1: Build a bird's-eye view of your growth goals. You want to grow your business, but how, how fast, and in what way?
To figure this out, you first need to define what constitutes growth. Growing sales numbers, including raw sales, average cart value, and profits, are the easy metrics. You may also want to consider tangible metrics relating to audience engagement, like interactions on social media posts, comments on your blog posts, and so on. Newsletter subscribes is another good one; no one subscribes to your newsletter unless they're at least a little engaged with your brand, so it's an excellent marketing channel to monitor and optimize.
Consider the status of each of your marketing channels: your blog, your social media profiles, your email list, all of the things I listed up above and any others you want to add (like press release marketing, infographics, video channels, etc.). then figure out what metrics are worth monitoring for each of them.
Once you have the metrics nailed down, then you can start building a plan. What are your metrics for those channels now? Where do you want those metrics to be in a year? What about six months? A quarter? A month? Research statistics for what a high, average, and low growth rate would be for each of them in your industry, figure out realistic goals, and track metrics to see where you stand.
2: Establish your channels. I'm assuming for the sake of this post that you have a website that is essentially a storefront, and a Facebook page you use to advertise it. Some businesses even run their storefronts entirely on Facebook! So, the first tangible thing you need to do is develop your other channels. Going from zero to functional is the goal here, you don't need something that's truly optimized.
A blog is first. There are a million guides out there to setting up a simple blog on WordPress, picking a theme, installing a few useful plugins, and so on. Getting a blog up and running doesn't really take all that long – I can whip one up in a day – and you can spend time optimizing things like site speed and SEO details later. If you spend too much time agonizing over details, you'll never launch.
We create blog content that converts - not just for ourselves, but for our clients, too.
We pick blog topics like hedge funds pick stocks. Then, we create articles that are 10x better to earn the top spot.
Content marketing has two ingredients - content and marketing. We've earned our black belts in both.
Social media is easy, especially if you already have an active Facebook account. Figure out what other social networks you want to use (generally Twitter, maybe Instagram, possibly Pinterest, LinkedIn if you're in the right industry for it, and so on) and create your profiles. Fill out details, post on your main profile to build awareness, invite your user lists, add social media buttons to your site, and all that good stuff. You don't have to immediately jump into activity, but you should make a point of monitoring and actively using every site you want to use.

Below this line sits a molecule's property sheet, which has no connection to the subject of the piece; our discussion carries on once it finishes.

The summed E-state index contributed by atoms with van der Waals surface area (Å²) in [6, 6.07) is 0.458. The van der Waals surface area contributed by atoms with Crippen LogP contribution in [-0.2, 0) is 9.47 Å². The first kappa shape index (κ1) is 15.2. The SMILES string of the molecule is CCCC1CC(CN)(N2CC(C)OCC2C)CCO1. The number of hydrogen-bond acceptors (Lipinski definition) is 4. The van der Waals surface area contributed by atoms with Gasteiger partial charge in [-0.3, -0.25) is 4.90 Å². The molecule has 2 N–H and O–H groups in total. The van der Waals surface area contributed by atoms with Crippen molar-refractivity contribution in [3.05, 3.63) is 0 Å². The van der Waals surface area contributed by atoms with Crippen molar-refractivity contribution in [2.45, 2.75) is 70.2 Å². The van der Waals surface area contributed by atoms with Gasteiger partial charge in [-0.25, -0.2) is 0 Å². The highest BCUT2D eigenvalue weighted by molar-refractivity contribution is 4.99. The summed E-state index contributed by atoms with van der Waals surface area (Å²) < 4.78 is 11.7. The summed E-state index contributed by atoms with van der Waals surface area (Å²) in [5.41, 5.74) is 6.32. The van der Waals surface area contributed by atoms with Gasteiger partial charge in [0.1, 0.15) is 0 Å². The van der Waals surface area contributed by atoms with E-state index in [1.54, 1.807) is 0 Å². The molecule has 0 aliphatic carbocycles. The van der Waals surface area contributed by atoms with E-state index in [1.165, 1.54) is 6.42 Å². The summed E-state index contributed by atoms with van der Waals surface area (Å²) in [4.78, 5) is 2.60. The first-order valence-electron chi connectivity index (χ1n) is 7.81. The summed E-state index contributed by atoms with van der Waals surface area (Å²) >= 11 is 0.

Your mailing list is important. If you don't already have some kind of email list management program set up, do that as soon as possible. You should have something going if for no other reason than to manage your customer list, and that list can be imported as the start of a monthly, weekly, or daily newsletter. Determining the details of that newsletter can come later.
Other channels follow suit. If you want to produce videos regularly, create and set up a YouTube channel. If you want to get into infographic marketing, find a graphic artist to work with, or get familiar with design programs like Canva. Establish the basic accounts and setup necessary for each platform you want to use.
3: Establish conversion opportunities. Once you have your channels set up, you should figure out what a conversion looks like and how the funnel works to get there. I'm not a believer in The One True Sales Funnel; rather, every channel and every user journey has an individual funnel. How do your users typically interact with your assets, and how can you subtly or overtly prod them into taking the next step? How do you turn a visitor into a newsletter subscriber, a follower into a customer?
One habit you should establish relates specifically to your blog. Every blog post you write will have two foundational keys. One is the keyword or topic choice, of course, which determines who you're reaching and with what information. The other is the goal. Every blog post should have a goal.
Who is the blog post aimed at? If you're drawing in new users to your site for the first time, you'll write different content with different calls to action than if you're trying to reach people who are experienced or who are past customers you want to turn into repeat customers. Everything from the stage in your sales funnels to the depth of engagement with your brand to skill or knowledge level on the topic has an impact, and these are all things that you need to pay attention to.